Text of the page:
Stretch thus far hasn’t been nearly as high-profile as Spot. Understandably so. For one thing, it wasn’t Boston Dynamics’ first commercial robot after decades of research and development. For another, it’s designed to mostly be behind the scenes, moving boxes around out of public view. As much as anything, Spot has been a kind of brand ambassador, courting publicity and a touch of controversy for the Hyundai-owned robot maker.
Stretch, an offshoot of the company’s Handle project, has been piloted with a limited number of customers in recent months. Boston Dynamics also secured a massive deal with DHL back in January for the purchase of $15 million worth of the robots. Other early clients include clothing chains Gap and H&M.
Today, the system goes on sale for anyone who wants to purchase one. Well, goes on reservation is probably a more accurate way of putting it, as deliveries are not expected until 2023 and 2024. The company predictably cites ongoing labor issues as a key driver in interest around the new robot.
“Labor shortages and supply chain snags continue to create challenges in keeping the flow of goods moving,” says CEO Robert Playter. “Stretch makes logistics operations more efficient and predictable, and it improves safety by taking on one of the most physically demanding jobs in the warehouse. Many of our early adopter customers have already committed to deploying the robot at scale, so we are excited Stretch will soon be put to work more broadly, helping retailers and logistics companies handle the continued surging demand for goods.”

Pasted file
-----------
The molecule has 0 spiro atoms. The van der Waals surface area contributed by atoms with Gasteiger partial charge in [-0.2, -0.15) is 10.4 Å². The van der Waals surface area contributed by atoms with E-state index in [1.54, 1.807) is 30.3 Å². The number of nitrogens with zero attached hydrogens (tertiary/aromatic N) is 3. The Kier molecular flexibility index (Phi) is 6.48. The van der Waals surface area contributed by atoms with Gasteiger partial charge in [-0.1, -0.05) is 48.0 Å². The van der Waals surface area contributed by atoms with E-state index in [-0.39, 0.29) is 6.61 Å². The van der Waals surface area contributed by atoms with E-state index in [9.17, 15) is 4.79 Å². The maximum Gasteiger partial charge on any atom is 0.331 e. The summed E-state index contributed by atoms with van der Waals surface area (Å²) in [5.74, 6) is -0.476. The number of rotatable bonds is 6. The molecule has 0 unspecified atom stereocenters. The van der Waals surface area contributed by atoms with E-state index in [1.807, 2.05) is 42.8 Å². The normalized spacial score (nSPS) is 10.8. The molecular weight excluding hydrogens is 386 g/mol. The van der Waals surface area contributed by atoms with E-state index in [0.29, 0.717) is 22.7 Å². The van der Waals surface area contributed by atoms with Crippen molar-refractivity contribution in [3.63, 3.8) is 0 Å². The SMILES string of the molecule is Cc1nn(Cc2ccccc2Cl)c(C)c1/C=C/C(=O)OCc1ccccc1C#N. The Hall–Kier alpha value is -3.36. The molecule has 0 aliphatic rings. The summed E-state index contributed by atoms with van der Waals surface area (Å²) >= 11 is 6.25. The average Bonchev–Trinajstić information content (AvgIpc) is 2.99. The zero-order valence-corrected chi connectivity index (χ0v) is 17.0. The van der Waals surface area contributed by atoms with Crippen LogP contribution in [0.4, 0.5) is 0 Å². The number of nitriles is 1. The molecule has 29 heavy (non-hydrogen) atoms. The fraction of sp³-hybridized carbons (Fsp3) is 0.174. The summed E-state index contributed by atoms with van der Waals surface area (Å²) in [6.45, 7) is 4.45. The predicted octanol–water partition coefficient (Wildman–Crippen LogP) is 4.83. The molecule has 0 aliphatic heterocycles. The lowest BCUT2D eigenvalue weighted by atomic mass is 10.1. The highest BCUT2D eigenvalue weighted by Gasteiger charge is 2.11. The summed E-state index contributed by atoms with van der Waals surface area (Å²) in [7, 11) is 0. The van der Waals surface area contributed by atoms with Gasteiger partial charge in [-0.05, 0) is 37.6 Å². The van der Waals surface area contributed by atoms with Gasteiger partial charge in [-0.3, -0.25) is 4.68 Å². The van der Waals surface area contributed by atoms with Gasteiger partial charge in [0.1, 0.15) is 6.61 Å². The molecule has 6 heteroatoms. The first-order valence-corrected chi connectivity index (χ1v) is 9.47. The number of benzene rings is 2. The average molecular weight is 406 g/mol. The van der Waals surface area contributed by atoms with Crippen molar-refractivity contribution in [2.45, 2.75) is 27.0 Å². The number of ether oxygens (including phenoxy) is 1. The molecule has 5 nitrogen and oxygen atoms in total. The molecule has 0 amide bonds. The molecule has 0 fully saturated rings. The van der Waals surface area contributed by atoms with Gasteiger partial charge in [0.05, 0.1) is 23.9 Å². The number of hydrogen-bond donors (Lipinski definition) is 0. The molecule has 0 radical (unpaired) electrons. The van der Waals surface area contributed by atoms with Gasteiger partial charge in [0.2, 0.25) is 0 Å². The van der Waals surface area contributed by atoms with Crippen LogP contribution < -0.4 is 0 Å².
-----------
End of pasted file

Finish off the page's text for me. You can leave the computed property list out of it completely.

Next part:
It will be interesting to watch these systems perform in the world. Thus far we’ve mostly seen Boston Dynamics videos in controlled environments. Stretch faces some stiff competiton. Warehouse/logistics have been one of the top categories for robotics in recent years, as companies have looked for a leg up against Amazon’s large automation army. More recently, they’re searching for systems that can help fill employment gaps.